This is going to create a real problem for not only the retailer but also for the credit card company. Many times when you go to buy gas, the question asked to verify the card is “What is your zip code?” It is also used by credit card companies when for verifying the card in online purchases.

Cathy Hotka
Guest
10 years 2 months ago

I’d love to hear some examples of how a retailer can better serve me by knowing my zip code.

Gene Detroyer
Guest
10 years 2 months ago

Businesses react as if getting this information is their right. It is people’s right and freedom to act anonymously, even when using a credit card. If businesses need the info they can go find it somewhere. Associating a specific sale to specific customer then using the data for other than operational purposes is well beyond the rights of any company. Bravo for California and the other states that are considering this.

Remember, companies do not have a conscience. It is their job and objective to take every means available to expand their business. That is the way they are built. They can only be limited by laws and regulation. I repeat, companies do not have a conscience and it is not part of their DNA.

Rick Myers
Guest
Rick Myers
10 years 2 months ago

I didn’t think about the fact that they have your name from the credit card and if you give your zip code there are plenty of sources they could cross reference your address. Sounds like a really costly way to build a customer file for direct marketing that to me isn’t all that effective to begin with.

Mark Swenson
Guest
Mark Swenson
10 years 2 months ago

The retailers aren’t using the ZIP codes alone. They get your name from the magnetic strip on your credit card when it’s swiped. They ask for ZIP code so they can combine them together. With first name, last name AND ZIP code they have a much better chance of getting a positive match in the database. Since it was made illegal to buy ZIP codes of cardholders from banks a few years ago, they’ve been asking for ZIP directly from the consumers so they can identify transactions.

Craig Sundstrom
Guest
10 years 2 months ago

I saw this headline over the weekend, and while my initial reaction was along the lines of those here saying “how silly!” upon reading the actual story–more detail than appears here–it made more sense (Mel might be relieved to know gas purchases are exempt because the data isn’t stored).

But I think Mr. Portnoy’s complaint…er, observation sums it up best: “Companies will still find ways.”

Kai Clarke
Guest
10 years 2 months ago

Companies do not need to have this information. This is a reflection of marketing methods which do not reflect today’s consumer concerns for personal privacy. When a consumer purchases a product from a store, it is the consumer who should have full control of what information, if any, they decide to give to the store. The store has all of the information that they need, they should simply ask the credit card company for the data. Asking the consumer, instead of the credit card company, gains tacit approval from the consumer for the store to use this information. This is wrong and a violation of personal privacy laws in most states.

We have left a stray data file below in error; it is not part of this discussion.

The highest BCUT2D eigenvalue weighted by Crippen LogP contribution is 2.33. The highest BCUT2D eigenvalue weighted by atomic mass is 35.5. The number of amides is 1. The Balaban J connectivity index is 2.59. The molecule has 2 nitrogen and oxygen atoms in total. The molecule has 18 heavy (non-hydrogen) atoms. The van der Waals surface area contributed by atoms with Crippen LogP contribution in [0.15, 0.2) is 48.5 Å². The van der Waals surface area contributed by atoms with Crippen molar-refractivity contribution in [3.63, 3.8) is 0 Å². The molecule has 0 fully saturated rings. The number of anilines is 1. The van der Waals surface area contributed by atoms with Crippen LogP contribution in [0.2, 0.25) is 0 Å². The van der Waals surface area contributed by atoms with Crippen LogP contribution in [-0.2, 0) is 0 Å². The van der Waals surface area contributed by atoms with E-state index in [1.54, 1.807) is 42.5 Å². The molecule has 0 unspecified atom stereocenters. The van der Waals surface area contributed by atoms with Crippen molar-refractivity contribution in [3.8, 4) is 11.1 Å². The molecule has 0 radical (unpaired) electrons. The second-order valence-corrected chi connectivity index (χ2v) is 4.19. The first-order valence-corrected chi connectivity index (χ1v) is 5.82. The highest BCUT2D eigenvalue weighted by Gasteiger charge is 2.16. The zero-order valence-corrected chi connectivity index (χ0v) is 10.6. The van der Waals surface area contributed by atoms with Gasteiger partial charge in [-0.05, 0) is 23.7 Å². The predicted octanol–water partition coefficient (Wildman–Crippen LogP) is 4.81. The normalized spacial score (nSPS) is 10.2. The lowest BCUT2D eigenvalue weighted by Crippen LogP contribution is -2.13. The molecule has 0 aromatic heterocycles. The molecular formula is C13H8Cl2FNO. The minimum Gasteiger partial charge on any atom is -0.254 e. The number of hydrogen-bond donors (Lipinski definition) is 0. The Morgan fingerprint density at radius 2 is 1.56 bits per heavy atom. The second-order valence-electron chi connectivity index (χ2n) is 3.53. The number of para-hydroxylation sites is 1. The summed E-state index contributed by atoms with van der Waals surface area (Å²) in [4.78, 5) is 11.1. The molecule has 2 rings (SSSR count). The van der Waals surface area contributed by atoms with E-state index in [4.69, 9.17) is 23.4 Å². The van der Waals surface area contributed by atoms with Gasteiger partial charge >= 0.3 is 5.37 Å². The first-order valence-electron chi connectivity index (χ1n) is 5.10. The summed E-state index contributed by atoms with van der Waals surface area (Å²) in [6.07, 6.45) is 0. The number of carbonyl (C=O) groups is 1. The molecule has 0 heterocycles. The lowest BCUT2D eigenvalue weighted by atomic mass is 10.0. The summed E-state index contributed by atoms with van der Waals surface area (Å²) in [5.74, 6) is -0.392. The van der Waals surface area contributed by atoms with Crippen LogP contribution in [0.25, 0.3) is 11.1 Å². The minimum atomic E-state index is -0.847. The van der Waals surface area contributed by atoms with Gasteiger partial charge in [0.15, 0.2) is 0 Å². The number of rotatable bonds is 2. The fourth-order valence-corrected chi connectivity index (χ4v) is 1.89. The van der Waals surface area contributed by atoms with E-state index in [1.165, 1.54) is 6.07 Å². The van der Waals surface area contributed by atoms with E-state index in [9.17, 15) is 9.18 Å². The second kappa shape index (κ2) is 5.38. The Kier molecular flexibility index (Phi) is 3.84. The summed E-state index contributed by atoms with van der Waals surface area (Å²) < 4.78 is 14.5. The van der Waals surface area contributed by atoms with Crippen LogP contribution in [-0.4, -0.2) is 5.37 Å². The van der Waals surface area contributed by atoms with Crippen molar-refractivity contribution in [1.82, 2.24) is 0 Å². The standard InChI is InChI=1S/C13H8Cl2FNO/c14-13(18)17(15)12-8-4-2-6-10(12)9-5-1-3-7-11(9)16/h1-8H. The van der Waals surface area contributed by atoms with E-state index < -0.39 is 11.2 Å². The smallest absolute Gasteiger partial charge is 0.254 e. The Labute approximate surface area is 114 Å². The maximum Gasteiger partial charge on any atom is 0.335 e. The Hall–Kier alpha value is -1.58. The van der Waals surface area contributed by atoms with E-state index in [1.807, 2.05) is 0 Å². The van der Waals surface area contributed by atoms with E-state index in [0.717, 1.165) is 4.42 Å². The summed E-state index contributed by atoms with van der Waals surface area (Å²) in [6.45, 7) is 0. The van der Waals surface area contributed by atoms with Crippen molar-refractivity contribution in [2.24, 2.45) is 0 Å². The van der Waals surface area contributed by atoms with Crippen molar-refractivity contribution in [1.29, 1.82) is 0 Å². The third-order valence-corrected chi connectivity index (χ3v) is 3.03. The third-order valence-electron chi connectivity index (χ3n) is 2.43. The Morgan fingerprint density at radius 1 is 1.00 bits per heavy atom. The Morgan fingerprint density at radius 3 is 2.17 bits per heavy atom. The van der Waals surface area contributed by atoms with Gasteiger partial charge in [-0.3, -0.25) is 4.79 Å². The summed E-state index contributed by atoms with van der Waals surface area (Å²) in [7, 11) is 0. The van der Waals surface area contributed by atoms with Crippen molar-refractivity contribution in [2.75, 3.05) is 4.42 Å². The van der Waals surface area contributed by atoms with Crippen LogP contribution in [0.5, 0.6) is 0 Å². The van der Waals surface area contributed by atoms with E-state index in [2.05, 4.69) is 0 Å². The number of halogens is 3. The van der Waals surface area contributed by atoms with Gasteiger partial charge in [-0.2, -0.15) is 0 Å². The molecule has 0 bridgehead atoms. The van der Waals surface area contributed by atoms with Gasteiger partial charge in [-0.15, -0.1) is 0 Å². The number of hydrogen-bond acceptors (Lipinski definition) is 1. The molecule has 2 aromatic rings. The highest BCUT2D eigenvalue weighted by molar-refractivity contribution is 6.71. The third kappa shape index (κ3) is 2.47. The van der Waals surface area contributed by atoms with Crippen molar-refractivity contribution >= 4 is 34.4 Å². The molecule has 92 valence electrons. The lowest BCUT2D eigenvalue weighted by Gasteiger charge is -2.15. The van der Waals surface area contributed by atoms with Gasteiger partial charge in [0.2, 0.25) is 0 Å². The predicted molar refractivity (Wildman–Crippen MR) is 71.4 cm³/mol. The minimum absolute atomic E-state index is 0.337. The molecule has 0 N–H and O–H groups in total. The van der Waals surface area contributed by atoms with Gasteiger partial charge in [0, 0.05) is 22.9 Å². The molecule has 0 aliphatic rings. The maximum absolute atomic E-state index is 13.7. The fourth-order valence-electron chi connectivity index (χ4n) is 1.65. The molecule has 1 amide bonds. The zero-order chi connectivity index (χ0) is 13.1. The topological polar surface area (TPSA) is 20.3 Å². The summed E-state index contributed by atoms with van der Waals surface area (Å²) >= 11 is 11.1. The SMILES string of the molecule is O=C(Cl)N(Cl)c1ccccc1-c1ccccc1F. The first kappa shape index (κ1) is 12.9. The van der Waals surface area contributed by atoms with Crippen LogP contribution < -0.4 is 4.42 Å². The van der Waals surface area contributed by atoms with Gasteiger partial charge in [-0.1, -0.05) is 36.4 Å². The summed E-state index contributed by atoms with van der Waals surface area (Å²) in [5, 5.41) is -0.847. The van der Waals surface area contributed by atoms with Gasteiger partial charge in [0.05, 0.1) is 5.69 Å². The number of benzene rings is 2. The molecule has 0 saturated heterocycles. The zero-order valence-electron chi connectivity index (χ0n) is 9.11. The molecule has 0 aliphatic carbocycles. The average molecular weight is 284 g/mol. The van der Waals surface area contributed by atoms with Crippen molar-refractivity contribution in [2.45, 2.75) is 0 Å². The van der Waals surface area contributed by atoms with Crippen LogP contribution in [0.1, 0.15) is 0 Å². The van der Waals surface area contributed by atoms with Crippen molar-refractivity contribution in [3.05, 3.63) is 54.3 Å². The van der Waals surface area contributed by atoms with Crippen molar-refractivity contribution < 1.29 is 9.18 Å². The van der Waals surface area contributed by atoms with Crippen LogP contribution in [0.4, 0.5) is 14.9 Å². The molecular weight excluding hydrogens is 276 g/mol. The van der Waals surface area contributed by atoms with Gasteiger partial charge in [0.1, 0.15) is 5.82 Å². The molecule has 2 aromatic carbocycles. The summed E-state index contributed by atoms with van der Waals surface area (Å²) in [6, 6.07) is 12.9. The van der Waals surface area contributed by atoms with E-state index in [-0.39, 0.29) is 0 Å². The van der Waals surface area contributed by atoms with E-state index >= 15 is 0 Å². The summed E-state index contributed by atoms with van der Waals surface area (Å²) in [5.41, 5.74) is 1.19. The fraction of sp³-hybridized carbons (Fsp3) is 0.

Jim Maloney
Guest
Jim Maloney
10 years 2 months ago

Many retailers use this to detect fraudulent credit card usage. It’s less intrusive to the customer than asking for a photo id.

Bernice Hurst
Guest
10 years 2 months ago

As ever, my view is based entirely on the consumer’s right to choose. If they want to give away a zip code, which does seem to be relatively harmless in the general scale of giving away private data, so be it. But equally, if they choose not to, they should not be prevented from making a purchase. The arguments made here about the potential value of zip code details make sense to me but choice outweighs it all as far as I’m concerned. I have no doubt at all that if retailers are not allowed to save and use this tidbit they will find lots of alternatives.

Steve Montgomery
Guest
10 years 2 months ago

As many have already pointed out, consumers have gotten more sensitive about what information is being provided. When asked for information that I don’t see as relevant I decline to provide it–such as being asked about my ZIP Code in Williams-Sonoma. On the other hand I know I need to provide that same information when purchasing gas and using a credit card to pay at the dispenser. While I think the lawsuit was a bit over the top, I agree with a person’s right to not provide information they don’t want to in order to complete a purchase.

Mark Burr
Guest
10 years 2 months ago

Zip Code is almost an irrelevant factor today. It used to mean something–empahsis on ‘used to’. Today, not so much.

I am with Cathy Hotka. I can’t think of a single example of how a retailer has better served me by knowing my zip code.

This should tell us much more about the mindset at Williams-Sonoma than anything else.

Matthew Keylock
Guest
Matthew Keylock
10 years 2 months ago

The reverse append approach to gathering customer data via data held on the credit card and through gathering ZIP codes is a challenge for me in 2 ways: (1) the data you get back is not always that accurate particularly in the cases of common surnames and (2) if you want to know your customers better, you should do it openly and in a way that positively engages customers and enhances their experiences with you in store and in home. Too many businesses adopt this approach as a half-way house to getting to know their customers and it shows. I would much prefer to see businesses either commit to be customer-centric and do it right, or decide that they will focus their efforts on winning via other strategic approaches.

Mike Ryan
Guest
Mike Ryan
10 years 2 months ago

On the surface this does seem a bit silly but Zip codes do have value to crooks. If hackers were to get a database of credit cards with names and zips they are much closer to being able to get away with online fraud.

When a crook tries to use a card to do some online shopping/stealing and they don’t know the address and zip they will likely fail the Address Verification Service check and the merchant has prevented a fraudulent transaction. If the crook has the zip and the name they could easily get the address and now they are past the first line of defense for online retailers.

Similarly most brick and mortar retailers require a zip for AVS checking in store for cards that will not read through a mag stripe reader. One would hope that this is one of the exemptions the articles mention.

I agree with most of the posts, zips are not very personally identifiable but that doesn’t mean they aren’t valuable and worth protecting.